Coffee and a Breakfast Wrap


I met Darlene at the café on the first floor of the doctor’s building. And before I met her, I heard her ordering at the counter. The cashier had asked how she was doing, and she had answered with: Not wonderful.

She had an elbow propped on the counter and her gray head in her hand. I was surprised when she carried her coffee over and sat in the armchair across from mine, with only a table between us— the kind of space that makes you feel like you should say something. It started when I looked over my shoulder to see a table of older folks with paper coffee cups and Bibles.

“Ministers’ meeting,” Darlene said when she saw me looking. “I guess they need encouragement, too, just like the rest of us.”  

She had little hands in her lap and bags under her eyes and was casting them out the front windows, where rain blew. It was a few weeks before Christmas, wet and bitter.

“My dad is a pastor,” I said, “so I understand that a little bit.”

“Oh, he is?” she brightened, then asked, “What church?”

Hers is United Church of Christ, she said, and she lives on East Fifth and has six children and one sister and a man friend, because her husband died six years ago— an amputee who needed her help just to keep from falling out of bed. Her children are all scattered, she told me four times, in Maine and Idaho and Arizona, except for a son in Labadie whom she dismissed with a flick of her hand. And her grandchildren? They’re off at elite schools as engineers and dentists. One had even been a student of Harvard, and I acted impressed while watching her sit there alone with her breakfast wrap.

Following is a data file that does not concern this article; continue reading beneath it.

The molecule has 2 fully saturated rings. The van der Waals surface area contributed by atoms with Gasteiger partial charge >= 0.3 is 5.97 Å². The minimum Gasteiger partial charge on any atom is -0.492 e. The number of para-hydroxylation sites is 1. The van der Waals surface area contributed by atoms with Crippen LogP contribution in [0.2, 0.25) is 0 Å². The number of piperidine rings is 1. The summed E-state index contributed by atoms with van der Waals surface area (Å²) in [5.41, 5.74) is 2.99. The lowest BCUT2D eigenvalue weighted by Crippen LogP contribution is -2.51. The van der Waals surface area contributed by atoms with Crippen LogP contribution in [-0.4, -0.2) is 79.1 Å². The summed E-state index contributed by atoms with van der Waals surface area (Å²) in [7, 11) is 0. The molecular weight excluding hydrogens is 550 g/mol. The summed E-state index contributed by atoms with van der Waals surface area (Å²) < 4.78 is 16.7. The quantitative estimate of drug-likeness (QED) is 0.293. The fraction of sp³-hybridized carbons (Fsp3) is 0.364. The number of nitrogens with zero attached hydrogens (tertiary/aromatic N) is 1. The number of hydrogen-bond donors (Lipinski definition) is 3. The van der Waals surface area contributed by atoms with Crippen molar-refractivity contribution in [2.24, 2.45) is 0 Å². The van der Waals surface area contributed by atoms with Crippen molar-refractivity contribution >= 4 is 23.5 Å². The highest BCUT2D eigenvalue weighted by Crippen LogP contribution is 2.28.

She said COVID a few weeks ago had stolen her appetite, so she just held the thing while she talked, clearly more hungry for conversation— for whatever encouragement the ministers were enjoying to be offered her like a warm cup of coffee. Half an hour passed before I realized she wasn’t waiting on anyone or for anything, but that she’d simply come for breakfast and the hope that someone else might be there, too.

Breakfast with a friend, that’s all she wanted, and I think the friendliest thing I could do was share it with her the way Jesus did, when he met the disciples on that bright morning by the sea. “Come and have breakfast with me,” he called, because they were hungry but unable to catch anything. Jesus knew the fishermen’s hunger ran deeper than their stomachs, and that he was soon to depart to set the table for a feast that would fill them forever. But first, he served up fish and bread. Because sometimes, a meal with friends helps introduce us to who Jesus is— be it bread and wine, or bread and fish, or coffee and a café breakfast wrap.  


“The afflicted shall eat and be satisfied.” ~ Psalm 22:26


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